The Pew Research Center released its "Home Broadband 2010" report today, detailing the adoption of and attitudes towards broadband in the US. 66% of American adults now have a high-speed Internet connection at home, up only slightly from 63% last year.
What's striking about the report, I think, are the attitudes of those Americans who do not currently have broadband access.
21% of American adults do not use the Internet, and while we talk a lot about "access," the Pew study contends that many non-users don't think the Internet is relevant and don't think they could use a computer and get online on their own. It's not that people can't afford to be online; 31% of those who don't have broadband access simply aren't interested. Only 1 in 10 respondents indicated that they'd like to start using the Internet in the future.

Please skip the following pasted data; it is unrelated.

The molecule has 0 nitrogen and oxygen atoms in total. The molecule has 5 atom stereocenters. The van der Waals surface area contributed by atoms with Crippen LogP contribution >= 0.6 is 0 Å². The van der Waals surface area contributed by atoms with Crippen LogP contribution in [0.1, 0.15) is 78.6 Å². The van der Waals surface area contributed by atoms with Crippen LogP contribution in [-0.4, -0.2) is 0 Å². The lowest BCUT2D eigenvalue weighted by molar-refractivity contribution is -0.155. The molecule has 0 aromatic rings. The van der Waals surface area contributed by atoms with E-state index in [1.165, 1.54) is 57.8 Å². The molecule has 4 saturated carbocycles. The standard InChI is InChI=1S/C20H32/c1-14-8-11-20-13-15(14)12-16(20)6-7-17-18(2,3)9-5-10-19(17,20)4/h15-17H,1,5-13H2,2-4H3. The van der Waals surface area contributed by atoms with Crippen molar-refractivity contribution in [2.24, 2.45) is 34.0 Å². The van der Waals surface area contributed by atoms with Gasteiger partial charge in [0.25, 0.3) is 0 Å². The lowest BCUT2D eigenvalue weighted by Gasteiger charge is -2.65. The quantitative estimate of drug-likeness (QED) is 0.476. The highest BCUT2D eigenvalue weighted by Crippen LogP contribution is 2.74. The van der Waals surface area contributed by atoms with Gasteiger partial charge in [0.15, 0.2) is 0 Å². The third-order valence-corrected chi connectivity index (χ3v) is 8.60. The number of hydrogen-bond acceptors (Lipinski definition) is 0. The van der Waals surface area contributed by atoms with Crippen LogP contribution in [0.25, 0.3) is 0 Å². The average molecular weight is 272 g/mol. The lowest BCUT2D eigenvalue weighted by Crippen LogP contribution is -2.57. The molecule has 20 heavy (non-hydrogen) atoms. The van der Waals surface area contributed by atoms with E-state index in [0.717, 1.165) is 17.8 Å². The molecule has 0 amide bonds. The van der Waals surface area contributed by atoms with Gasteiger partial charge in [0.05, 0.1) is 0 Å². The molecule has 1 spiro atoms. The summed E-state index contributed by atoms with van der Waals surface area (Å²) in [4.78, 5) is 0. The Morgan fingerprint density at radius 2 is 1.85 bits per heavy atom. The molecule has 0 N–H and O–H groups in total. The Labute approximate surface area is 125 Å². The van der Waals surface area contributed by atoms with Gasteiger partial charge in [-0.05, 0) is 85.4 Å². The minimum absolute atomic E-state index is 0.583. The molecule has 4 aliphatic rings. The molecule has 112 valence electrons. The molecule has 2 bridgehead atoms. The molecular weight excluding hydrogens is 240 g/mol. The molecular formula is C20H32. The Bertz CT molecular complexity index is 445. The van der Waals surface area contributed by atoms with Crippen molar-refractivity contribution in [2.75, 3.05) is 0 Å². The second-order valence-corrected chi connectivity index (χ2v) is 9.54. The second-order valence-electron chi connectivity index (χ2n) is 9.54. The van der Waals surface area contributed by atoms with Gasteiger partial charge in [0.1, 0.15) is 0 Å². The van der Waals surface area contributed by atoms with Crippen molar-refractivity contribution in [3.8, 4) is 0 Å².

The report finds strong growth in African-American households' adoption of Broadband -- a 22% increase over last year's numbers. And African-American and Hispanic households were more likely to see lack of broadband access as a major disadvantage.
When asked whether expanding high speed access to everyone in the country should be a priority of the federal government, only 11% of Americans say that it should be a top priority and 30% feel that it is important, but a lower priority. 26% say that the government should not promote broadband expansion. Unlike Finland where Internet access was recently deemed a legal right, a fair number of Americans just don't give a damn.